In 2003, Mel Gibson released his film, The Passion of the Christ. It was, you might recall, somewhat controversial for its time and I was, as a young priest, drawn into a public debate on the merits of the film.

I was on the positive side (which I was and still very much am) and another priest, a wise and experienced pastor, likewise trained here in Rome, was on the contra. The other priest’s basic argument was not so much the graphic violence, which I believe brought home for the first time the reality of the dolorous Passion of the Lord, nor was it on the grounds of a perceived anti-Semitic tone in the film, but on the level of symbol. He argued that, as a film, The Passion of the Christ pales in comparison to the 1977 Franco Zeffirelli film, Jesus of Nazareth. This priest stated that one could pause any frame in Zeffirelli’s film and have it be a renaissance painting. My retort was that one could do it with Gibson’s film, too, and have it be Nordic, Germanic statuary.

Each of these films, The Passion of the Christ and Jesus of Nazareth, are both beautiful films, but, for me, Gibson’s film wins out.

Yes, the film, The Passion of the Christ, is one that, I believe, has and will stand the test of time. It brought home for me the fact that everything in the Passion is occurring on the natural and the supernatural level. And this is so true, especially in the Passion we proclaim today, from the Evangelist John.

On the natural level, each of those involved in the Passion have a role to play. The Jews in the Johannine Gospel represent everything and everyone in opposition to the reality of the Savior standing in their midst. The Pharisees, blind guides as they are, so enthralled by the letter of the law that they refuse to see the Bringer of the Spirit and the fulfillment of the Law right in front of them. Herod, that fox, crooked, illegitimate political puppet of the Romans, morally bankrupt. Pilate, poor Pilate, who should have just listened to his dear wife more, at least in Matthew’s Passion account. And, of course, the darling of self-justification of some contemporary writers — like John Shelby Spong — Judas, who seems to exist now simply to be explained away as a symbol to take away the blame from the Romans.

Of all of these villains, if you will, on the natural level, on the deeper, more real supernatural level, the real threat is Satan, the prince of lies. This is seriously portrayed in Gibson’s film, especially in some key scenes. Satan, you might recall, in this film, is rather an androgynous character, sometimes being more manly and other times being rather feminine. The two scenes in the film that are the most troubling involve the Blessed Mother and Satan.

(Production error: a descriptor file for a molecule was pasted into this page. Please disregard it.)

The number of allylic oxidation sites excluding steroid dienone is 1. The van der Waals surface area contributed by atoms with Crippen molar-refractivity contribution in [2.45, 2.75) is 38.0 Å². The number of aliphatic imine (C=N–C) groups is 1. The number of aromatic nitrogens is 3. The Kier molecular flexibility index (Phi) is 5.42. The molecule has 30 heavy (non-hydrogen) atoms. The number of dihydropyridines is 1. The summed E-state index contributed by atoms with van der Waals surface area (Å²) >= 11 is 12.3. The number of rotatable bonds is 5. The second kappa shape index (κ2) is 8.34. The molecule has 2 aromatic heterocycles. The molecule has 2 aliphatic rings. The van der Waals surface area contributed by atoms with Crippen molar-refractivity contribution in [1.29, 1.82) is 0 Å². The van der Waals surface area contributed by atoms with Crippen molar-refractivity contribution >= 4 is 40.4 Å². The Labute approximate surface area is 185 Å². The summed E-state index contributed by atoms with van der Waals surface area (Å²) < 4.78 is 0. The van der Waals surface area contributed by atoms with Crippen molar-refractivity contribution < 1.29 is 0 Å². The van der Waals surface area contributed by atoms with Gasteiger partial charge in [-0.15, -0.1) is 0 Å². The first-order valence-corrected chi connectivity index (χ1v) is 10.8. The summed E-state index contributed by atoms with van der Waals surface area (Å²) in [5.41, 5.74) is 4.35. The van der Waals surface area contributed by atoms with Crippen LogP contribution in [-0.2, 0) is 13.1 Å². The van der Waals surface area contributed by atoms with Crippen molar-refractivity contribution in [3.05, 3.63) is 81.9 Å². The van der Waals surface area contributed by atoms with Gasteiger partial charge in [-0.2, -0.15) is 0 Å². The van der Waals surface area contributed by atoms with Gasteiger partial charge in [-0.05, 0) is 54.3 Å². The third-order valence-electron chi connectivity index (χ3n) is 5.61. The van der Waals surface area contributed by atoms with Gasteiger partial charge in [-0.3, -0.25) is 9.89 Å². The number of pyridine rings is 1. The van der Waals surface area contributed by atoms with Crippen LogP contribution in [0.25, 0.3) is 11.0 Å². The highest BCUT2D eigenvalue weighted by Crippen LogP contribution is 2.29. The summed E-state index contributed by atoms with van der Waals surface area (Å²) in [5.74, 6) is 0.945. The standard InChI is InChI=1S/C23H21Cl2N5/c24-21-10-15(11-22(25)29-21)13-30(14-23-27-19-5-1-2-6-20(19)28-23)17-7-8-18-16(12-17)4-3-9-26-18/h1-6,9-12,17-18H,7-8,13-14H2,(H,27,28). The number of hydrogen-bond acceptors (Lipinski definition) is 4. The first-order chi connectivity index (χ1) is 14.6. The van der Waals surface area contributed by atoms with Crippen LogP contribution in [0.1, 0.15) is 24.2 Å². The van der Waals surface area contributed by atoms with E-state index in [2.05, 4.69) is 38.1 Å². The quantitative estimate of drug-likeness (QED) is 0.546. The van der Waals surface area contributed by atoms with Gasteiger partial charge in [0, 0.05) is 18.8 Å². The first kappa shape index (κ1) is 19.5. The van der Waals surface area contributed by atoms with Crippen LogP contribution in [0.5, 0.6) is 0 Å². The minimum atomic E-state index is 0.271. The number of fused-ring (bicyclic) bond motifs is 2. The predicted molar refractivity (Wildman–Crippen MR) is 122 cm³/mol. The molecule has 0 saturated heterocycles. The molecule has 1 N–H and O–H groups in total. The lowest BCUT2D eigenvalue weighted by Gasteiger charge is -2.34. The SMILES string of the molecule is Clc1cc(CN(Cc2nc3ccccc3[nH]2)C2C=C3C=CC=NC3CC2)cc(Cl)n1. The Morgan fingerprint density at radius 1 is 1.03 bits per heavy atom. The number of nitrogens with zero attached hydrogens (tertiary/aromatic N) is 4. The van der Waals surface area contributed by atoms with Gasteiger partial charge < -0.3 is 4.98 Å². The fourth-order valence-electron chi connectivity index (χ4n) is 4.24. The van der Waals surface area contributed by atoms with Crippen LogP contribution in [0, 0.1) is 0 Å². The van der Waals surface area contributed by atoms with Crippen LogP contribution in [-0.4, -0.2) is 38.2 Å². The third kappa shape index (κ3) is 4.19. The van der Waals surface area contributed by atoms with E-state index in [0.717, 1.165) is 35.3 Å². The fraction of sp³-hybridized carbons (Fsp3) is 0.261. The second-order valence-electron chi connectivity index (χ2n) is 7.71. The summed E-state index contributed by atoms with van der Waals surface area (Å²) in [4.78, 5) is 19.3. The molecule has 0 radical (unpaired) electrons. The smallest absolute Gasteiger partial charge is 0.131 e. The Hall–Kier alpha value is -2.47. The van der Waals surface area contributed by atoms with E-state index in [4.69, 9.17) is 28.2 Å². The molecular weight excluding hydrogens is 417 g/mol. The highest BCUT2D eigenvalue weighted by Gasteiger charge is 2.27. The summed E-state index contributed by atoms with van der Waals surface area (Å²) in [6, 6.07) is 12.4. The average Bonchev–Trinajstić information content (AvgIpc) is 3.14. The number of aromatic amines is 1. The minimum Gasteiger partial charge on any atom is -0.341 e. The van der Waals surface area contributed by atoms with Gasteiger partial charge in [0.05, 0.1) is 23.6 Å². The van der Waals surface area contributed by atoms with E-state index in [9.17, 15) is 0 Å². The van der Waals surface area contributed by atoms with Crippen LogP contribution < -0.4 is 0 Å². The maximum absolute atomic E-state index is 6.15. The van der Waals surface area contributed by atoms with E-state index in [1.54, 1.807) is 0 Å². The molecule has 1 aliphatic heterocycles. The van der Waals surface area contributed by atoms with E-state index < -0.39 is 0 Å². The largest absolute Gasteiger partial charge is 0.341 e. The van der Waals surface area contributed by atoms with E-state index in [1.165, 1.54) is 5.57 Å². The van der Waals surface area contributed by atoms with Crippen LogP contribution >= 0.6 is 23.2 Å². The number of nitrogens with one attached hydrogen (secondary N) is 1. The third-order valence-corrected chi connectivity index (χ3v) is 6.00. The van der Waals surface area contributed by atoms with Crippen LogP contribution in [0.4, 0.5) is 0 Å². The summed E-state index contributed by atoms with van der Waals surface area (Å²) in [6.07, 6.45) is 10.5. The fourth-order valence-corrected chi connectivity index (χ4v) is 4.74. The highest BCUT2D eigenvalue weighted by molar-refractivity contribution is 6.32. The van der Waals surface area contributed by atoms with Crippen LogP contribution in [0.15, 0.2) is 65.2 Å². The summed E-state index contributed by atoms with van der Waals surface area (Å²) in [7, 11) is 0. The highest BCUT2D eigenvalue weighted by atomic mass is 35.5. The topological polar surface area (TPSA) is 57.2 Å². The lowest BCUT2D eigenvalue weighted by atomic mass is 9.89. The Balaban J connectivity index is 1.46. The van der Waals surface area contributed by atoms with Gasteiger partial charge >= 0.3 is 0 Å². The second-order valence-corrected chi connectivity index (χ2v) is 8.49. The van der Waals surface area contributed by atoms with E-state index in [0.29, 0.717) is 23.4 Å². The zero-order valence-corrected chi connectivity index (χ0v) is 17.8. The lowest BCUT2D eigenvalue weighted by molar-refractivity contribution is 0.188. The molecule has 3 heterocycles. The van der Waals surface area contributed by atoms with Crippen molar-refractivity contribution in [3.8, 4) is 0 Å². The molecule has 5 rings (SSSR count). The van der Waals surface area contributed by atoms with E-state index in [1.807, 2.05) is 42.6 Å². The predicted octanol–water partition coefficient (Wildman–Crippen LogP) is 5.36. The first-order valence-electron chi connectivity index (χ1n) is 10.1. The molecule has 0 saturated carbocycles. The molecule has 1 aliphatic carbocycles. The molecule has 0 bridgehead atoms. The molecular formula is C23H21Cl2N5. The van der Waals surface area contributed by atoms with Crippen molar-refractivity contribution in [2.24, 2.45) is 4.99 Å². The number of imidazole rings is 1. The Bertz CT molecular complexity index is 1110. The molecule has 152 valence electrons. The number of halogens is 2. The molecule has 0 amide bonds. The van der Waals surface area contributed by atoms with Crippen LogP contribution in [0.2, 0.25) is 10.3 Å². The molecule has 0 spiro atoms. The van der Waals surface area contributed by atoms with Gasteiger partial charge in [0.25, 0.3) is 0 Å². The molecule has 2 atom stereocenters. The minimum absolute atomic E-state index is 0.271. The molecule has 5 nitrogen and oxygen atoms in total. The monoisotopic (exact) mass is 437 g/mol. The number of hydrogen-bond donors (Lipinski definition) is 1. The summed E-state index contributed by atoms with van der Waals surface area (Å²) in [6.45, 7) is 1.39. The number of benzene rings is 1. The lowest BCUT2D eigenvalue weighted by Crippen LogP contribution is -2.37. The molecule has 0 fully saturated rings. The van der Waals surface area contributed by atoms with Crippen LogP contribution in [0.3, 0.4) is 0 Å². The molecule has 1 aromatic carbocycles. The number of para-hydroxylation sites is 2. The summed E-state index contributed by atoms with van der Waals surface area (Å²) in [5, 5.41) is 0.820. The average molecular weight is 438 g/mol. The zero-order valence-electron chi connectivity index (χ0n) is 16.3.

In one very difficult scene, the Lord is suffering during his scourging at the pillar and Satan is there, almost as the anti-Blessed Mother. Satan, dressed as the Mater Dolorosa, carries a wizened, wrinkled little baby, rejoicing at the suffering of the Innocent One. As Mary, the New Eve, gives birth to the Lord of Everlasting Life, he who is the Eternal Youth, the New Adam, Satan, the Father of Lies, gives birth to and nourishes old, wrinkly, decaying death.

In the second scene, the Lord is carrying his cross on the Via Dolorosa; on one side of the street, the Sorrowful Mother, weeps, following her Son along, ever the Co-Redemptrix. On the other side of the streets, dressed in a way matching Our Lady completely, walks Satan, laughing and rejoicing in the suffering of the Lord.

Indeed, Satan is the true, ultimate antagonist in this fierce, cosmic drama.

And yet, despite Satan’s rejoicing on Good Friday, the joke’s on him, because he’s lost. And in his pride, in his arrogance, he doesn’t even know it. Again, recall in the film, The Passion of the Christ, the savage, animalistic scream issued from Satan from the very pit of hell when he realizes what the Lord has accomplished for us and for our salvation.

The Medieval, Bavarian tradition speaks of the Risus Paschalum, the Easter Laugh, meaning that for his sermon, the priest would tell a joke to begin. This tradition goes back to Saint Gregory of Nyssa and especially to Saint John Chrysostom, who in his Easter homily, describes Our Lord Jesus confronting and laughing at Satan this day.

In truth, Satan is not the smooth character of Milton’s Paradise Lost or even Goethe’s Mephistopheles. He’s the fat, bloated, fallen angel from Dante’s Inferno, trapped in ice, flapping his little angel wings that have degenerated into bat wings, weeping copiously from his three eyes, and gnawing continually in his three mouths the three greatest betrayers — Judas, Cassius and Brutus. Satan lost and he knows it. And we have no need today to be scared, for our Lord Jesus is our savior.

We need to laugh today, in the midst of our sorrow, in the midst of our repentance, because Jesus, in all this suffering, has won. Satan has lost. The Cross is the tree of life and victory. When we look on this Cross, we do so in awe and joy and say: “O Crux ave, spes unica,
hoc Passionis tempore! piis adauge gratiam,
reisque dele criminal,” which can be translated as “O hail the cross our only hope in this Passiontide grant increase of grace to believers and remove the sins of the guilty.” G.K. Chesterton writes: “Angels can fly because they take themselves lightly. Never forget that the Devil fell by the force of gravity. He who has the faith has the fun.” May our prayer be that of Peter Abelard: “Grant us, Lord, so to suffer with you that we may become sharers in your glory, to spend these three days in grief that you may allow us the laugh of Easter grace.”

 

From a homily given to the Religious Sisters of Mercy of Alma in Rome, Italy, on Good Friday, 2017